From: Andrew Pearson, Park Lane, Roundhay, Leeds.
THE media, and many in the financial community, have serious doubts about the logic of HS2. London is easily accessed from all the provinces by rail and saving 30 minutes is totally irrelevant. What is relevant and urgent is linking up all our provincial cities and becoming less London-centric.
So my view is we could agree HS2, but starting in the North.
If the PM were to give her immediate approval, and at the same time priotise high speed broadband throughout the the UK, I am convinced it would send out the strong message that, not before time, her party means business, rather than just talking, as they have done endlessly over the last 10 years.
Infrastructure rather than fancy QE financial engineering. Right now the Government can borrow long term funds (20-50 years) at historically low (preferably fixed) rates. I see no reason to delay getting on with the job and we will see the British public backing an initiative which will benefit the majority, not the affluent minority.
From: Arthur Quarmby, Underhill, Holme.
WELL the HS2 pressure group would say that, wouldn’t they?
Better to look at the evidence. When the high-speed train from Paris to Marseilles was proposed, the most tremendous boost to the Marseilles region was guaranteed. And what was the outcome? All the enterprise of the Marseilles region was drained away to Paris, which attracted all of the benefit.Exactly the same will happen with HS2. It is the last thing the North needs. However, if we could build HS3 across the Pennines, it would be a greatly-overdue boost to the North.
However London will have its way and we shall be driven further into the mire by HS2.
End of hi-vis Osborne...
From: Andrew McKeon, Leeds.
GREG Wright was spot on about David Cameron and his disastrous decisions (The Yorkshire Post, June 22).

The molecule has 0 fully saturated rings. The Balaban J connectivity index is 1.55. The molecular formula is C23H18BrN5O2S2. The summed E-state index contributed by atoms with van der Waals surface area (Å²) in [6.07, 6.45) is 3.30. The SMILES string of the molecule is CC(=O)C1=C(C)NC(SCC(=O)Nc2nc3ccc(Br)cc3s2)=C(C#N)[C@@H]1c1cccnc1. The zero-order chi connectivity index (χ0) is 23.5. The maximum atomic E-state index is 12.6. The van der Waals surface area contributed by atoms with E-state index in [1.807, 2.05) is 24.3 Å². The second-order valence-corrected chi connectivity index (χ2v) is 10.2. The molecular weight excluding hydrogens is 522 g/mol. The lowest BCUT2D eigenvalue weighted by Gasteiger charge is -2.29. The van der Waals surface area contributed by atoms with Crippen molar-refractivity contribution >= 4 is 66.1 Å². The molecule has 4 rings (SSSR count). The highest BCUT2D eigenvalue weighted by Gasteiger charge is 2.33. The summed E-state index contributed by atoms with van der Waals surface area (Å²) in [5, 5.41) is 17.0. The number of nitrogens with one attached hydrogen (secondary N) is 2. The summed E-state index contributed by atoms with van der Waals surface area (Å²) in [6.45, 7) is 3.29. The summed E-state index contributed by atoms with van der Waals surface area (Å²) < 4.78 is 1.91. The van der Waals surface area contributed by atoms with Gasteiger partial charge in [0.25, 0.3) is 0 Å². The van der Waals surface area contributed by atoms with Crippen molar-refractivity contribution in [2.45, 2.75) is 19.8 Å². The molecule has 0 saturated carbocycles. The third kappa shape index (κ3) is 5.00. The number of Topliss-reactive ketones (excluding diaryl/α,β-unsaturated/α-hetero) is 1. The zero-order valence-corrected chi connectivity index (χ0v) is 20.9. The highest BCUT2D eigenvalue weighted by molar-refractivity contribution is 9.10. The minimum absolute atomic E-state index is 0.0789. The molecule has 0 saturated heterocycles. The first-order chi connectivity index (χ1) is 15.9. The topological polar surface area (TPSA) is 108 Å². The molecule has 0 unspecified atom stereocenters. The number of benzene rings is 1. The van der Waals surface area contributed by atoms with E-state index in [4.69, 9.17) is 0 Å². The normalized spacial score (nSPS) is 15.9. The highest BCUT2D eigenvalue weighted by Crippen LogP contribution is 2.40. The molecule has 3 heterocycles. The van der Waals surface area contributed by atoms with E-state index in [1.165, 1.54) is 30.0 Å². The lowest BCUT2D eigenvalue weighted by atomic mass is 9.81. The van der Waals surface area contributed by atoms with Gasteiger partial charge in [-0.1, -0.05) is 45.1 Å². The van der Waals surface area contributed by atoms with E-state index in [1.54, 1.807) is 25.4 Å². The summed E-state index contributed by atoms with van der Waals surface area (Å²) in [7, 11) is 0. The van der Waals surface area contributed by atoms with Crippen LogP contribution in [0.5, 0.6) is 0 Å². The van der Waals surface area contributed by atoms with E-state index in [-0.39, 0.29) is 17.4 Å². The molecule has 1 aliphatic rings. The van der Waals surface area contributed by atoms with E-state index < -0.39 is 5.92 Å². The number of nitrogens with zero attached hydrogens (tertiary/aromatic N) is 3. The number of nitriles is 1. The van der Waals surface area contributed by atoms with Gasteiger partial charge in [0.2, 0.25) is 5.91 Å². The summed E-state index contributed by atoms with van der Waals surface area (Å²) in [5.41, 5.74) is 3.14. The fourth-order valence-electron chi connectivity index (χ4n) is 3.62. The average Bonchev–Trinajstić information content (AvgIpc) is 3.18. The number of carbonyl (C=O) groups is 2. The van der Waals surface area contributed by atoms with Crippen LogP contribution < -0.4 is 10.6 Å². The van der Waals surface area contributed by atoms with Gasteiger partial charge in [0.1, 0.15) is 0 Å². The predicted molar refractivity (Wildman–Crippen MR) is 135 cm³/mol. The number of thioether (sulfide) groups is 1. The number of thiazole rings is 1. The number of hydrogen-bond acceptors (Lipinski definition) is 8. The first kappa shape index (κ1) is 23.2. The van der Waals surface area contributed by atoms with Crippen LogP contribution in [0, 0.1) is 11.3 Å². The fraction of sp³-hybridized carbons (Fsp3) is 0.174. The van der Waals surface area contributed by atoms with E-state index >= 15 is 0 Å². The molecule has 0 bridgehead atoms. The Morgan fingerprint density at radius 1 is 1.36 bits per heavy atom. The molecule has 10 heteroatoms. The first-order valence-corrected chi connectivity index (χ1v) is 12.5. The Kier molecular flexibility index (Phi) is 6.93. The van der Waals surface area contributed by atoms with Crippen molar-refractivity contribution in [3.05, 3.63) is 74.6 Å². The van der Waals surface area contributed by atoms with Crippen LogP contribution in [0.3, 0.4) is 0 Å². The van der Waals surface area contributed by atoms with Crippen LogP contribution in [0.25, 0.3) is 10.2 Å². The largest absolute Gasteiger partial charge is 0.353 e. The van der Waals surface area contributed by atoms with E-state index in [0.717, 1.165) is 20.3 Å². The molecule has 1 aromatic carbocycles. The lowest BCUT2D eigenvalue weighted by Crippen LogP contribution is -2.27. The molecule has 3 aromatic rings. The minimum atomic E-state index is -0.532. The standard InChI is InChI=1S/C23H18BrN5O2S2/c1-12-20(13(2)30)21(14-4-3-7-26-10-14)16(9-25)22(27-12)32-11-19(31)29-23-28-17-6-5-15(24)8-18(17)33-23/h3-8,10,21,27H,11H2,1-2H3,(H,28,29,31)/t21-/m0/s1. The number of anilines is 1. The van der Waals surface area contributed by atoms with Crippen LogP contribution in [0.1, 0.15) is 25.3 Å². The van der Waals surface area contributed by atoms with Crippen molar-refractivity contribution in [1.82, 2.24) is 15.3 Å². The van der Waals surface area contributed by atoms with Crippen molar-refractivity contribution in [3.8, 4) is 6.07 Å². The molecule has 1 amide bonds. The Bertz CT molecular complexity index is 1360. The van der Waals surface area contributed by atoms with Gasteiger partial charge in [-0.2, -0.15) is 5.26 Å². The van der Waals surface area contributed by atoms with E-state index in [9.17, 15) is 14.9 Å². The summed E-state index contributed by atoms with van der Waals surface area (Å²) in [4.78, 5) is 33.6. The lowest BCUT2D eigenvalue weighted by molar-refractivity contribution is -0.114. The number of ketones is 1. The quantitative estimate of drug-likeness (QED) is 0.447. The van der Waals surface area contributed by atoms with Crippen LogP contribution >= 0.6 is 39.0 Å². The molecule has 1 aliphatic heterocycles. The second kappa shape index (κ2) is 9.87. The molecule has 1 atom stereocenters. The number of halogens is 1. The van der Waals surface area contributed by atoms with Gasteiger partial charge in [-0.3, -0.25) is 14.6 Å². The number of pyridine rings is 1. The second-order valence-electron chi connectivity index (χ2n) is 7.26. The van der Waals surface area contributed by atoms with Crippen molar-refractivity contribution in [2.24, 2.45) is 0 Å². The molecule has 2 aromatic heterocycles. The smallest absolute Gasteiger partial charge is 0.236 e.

But don’t exonerate George Osborne whose divisive budgets and cuts alienated a large part of the population who may well have used the referendum to hit back at an economic system which left them out. Thank God we will never see him in a hard hat and hi-vis jacket again. Can’t see Philip Hammond doing those phoney photo opps.
From: Nathan Lane, Leeds.
I ENJOYED Greg Wright’s column. It is great to read a reasoned debate and escape the Facebook mud slinging.
From: Matthew Evans, Senior Corporate Media Relations Manager, Nestlé UK & Ireland, York.
FANTASTIC piece on David Cameron’s government – hope you guys will keep the pressure on, especially on flooding.
Save your GP extra work
From: Christine Hyde, Scarr End Lane, Dewsbury.
WE hear of the health centre in Wakefield under threat, in addition to a surgery in Slaithwaite, increasing pressure on already stretched services.
Not only are GPs working 12 to 14 hour days seeing to needy patients and responding to the demands of NHS England, now Capita, for its back office functions role, is asking them to upload details of healthy patients on their lists who have not visited the practice for five years.
This includes healthy children who have passed the age of routine vaccination visits between the age of eight to 15 and students, young people and elderly. To save your GP extra work, if you have not visited the surgery for five years, consider contacting the surgery to confirm your continued existence.
Players score an own-goal
From: John Watson, Rowan Court, Leyburn.
HOW I agree with Dave Croucher (The Yorkshire Post, July 23) about the behaviour of some of our footballers on the field. I hardly watched any of the Euros, mainly because of what he says.
They couldn’t sing the National Anthem, and what was to come was an insult to the game. In a way I was pleased we were knocked out, I couldn’t bear any longer the unpenalised fouls, the falling about and the antics after a goal was scored.
Roll on the Olympics.
A rubbish Greek holiday
From: Hilary Andrews, Nursery Lane, Leeds.
WE have just been on a cruise to the Greek Islands and were amazed at the litter spoiling the beautiful scenery (Tom Richmond, The Yorkshire Post, July 23). Returning to driving around Leeds, I realised how clean our city is. Congratulations are due to the Leeds Council who have got this priority right.
Our verbs are being mangled
From: David Burkinshaw, Huddersfield.
JUDGING by what I hear and read, it seems that hardly any of today’s newly-qualified journalists are aware of the correct usage in the “sat”/”sitting” distinction that is cited by J Williams (The Yorkshire Post, July 23). Recently I heard another BBC radio reporter state that “the man had wrote to me” – it should have been “written”.
This is another verb form that is becoming mangled beyond repair in both spoken and written English. Sadly, the wrong ways are becoming the right ways, or at least the most prevalent.